A year of creativity was on display in Tea Gardens last weekend at the annual Myall Community Arts and Craft Sale.
From stunning works done purely by putting pencil to paper, through to complicated woodwork designs, landscape paintings and contemporary works, this was a show for all tastes.
“The men’s team did all the heavy lifting, we’ve probably cycled around 150 members working in teams to put the show together,” President Sue Rappell told News Of The Area.
It takes six months of planning and hundreds of creative hours to fill the three rooms and the store with works that are all unique.
‘’There’s a lot of talent in this town,” said Joan Wilcox, one of the founding members of the Community Art and Craft Centre.
Eighty-six-year-old Joan was one of the four women who started the group in humble beginnings in a hut on the Hawks Nest Golf Course more than 25 years ago.
“This is a self-help group,” Joan said.
“I run the art class, I’m not a teacher but I help out if I can when people want to know how to do this or the other.”
“It’s the same with all the classes, whoever is there will help the others or the newcomer.”
A major factor to the group’s longevity and growth is the camaraderie and collaboration that comes from being one of the 240 members of the Art and Craft Community.
“It keeps us all out of mischief,” said Desley Voigt, a member for 15 years.
Desley is part of the mosaics team along with Kerry Faber, Cherry Hughes and Gwenda Collins.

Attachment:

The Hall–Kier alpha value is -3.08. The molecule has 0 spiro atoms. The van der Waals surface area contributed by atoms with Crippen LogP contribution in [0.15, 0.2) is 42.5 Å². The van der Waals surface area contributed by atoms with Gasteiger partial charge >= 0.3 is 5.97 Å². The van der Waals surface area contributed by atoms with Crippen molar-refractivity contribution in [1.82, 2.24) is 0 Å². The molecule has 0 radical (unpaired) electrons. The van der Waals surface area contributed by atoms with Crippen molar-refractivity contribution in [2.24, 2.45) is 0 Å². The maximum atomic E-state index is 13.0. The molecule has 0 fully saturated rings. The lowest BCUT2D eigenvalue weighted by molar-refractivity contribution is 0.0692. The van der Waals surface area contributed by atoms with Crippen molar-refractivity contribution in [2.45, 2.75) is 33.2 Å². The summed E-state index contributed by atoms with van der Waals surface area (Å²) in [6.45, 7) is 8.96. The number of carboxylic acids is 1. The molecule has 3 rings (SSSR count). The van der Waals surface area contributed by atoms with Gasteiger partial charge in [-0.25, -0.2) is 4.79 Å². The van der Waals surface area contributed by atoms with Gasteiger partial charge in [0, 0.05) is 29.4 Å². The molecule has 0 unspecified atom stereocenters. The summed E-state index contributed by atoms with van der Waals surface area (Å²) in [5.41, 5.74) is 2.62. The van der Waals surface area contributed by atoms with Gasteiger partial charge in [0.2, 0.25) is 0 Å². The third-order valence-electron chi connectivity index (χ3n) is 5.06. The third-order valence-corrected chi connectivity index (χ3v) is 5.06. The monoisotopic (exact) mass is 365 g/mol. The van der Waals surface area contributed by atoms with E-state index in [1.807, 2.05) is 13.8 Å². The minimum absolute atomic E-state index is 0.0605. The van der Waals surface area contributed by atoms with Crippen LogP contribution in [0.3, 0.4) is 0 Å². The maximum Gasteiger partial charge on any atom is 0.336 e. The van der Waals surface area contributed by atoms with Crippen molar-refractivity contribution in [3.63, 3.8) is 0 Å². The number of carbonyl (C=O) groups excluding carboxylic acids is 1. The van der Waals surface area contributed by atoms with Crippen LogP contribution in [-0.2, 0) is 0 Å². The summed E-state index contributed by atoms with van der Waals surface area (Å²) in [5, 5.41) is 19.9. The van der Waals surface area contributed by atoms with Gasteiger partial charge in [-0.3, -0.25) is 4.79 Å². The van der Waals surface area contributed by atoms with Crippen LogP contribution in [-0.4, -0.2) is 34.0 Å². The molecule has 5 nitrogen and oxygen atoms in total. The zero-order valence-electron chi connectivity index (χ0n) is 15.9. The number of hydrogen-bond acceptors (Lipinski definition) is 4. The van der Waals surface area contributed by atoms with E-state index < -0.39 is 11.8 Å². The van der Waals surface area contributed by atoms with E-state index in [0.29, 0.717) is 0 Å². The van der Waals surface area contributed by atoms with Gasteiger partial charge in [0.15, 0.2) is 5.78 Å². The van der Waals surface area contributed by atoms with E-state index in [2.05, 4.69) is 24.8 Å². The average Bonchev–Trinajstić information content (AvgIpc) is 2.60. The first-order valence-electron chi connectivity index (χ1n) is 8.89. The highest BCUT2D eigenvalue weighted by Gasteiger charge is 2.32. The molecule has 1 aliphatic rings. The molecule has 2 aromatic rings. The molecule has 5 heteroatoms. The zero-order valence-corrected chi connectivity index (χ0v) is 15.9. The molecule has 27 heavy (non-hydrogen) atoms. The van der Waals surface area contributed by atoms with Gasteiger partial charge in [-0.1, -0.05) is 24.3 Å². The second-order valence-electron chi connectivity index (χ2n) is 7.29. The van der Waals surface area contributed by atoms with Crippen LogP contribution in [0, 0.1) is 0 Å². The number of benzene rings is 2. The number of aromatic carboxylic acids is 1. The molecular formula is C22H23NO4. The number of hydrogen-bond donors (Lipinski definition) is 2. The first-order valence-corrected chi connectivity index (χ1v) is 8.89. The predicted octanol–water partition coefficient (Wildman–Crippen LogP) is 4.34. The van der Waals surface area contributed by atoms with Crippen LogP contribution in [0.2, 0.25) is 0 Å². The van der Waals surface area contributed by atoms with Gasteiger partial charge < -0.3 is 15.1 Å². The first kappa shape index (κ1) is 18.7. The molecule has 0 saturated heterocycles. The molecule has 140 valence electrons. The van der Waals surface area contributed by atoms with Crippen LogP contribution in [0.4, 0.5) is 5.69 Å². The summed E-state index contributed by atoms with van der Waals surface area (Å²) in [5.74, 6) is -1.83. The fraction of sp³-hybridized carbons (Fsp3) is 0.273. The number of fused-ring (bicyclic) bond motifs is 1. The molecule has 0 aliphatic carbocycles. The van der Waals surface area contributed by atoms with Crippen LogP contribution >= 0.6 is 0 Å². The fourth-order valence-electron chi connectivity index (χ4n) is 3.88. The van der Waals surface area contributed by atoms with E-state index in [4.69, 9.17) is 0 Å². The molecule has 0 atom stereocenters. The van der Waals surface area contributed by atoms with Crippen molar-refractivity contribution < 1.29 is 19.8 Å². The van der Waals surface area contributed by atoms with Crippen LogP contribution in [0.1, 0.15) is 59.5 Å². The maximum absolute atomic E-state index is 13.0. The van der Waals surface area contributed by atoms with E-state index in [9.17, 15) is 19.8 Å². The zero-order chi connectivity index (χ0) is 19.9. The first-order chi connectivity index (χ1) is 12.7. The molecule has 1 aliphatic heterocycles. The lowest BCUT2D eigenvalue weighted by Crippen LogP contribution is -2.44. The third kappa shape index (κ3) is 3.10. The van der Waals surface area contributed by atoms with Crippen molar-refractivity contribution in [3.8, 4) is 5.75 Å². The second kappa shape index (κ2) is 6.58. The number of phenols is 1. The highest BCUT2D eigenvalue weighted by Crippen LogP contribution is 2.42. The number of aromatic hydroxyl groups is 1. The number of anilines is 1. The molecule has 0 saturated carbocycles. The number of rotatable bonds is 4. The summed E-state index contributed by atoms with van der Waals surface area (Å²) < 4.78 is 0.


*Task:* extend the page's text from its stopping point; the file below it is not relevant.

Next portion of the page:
The group meets on a Friday for six hours, some members coming from as far away as Lake Macquarie.
“A couple comes up from Gwendolen, and a regular member comes from Bulahdelah and Medowie,” Gwenda said.
And there’s no age barrier to joining a group. “We even had a nine-year-old boy for a while,” Desley said.
“A Karuah primary school group came to learn how to do the basics of mosaics and created an Aboriginal design for their school,” Gwenda said.
The Art and Craft Community Centre is also a family affair, Joan Wilcox’s sister, Norma Seggie, is part of the team who volunteers to keep the shop open seven days a week.”
With a duster in hand, Norma is constantly on the move.
“We all help each other,” Norma said.
As a not-for-profit organisation, the Centre will also donate to local charities and community organisations from proceeds made from the three day sale.
There’s no time to rest either, as planning and preparations are now underway for their Easter show, where members will show off their skills in a craft demonstration day.
By Margie TIERNEY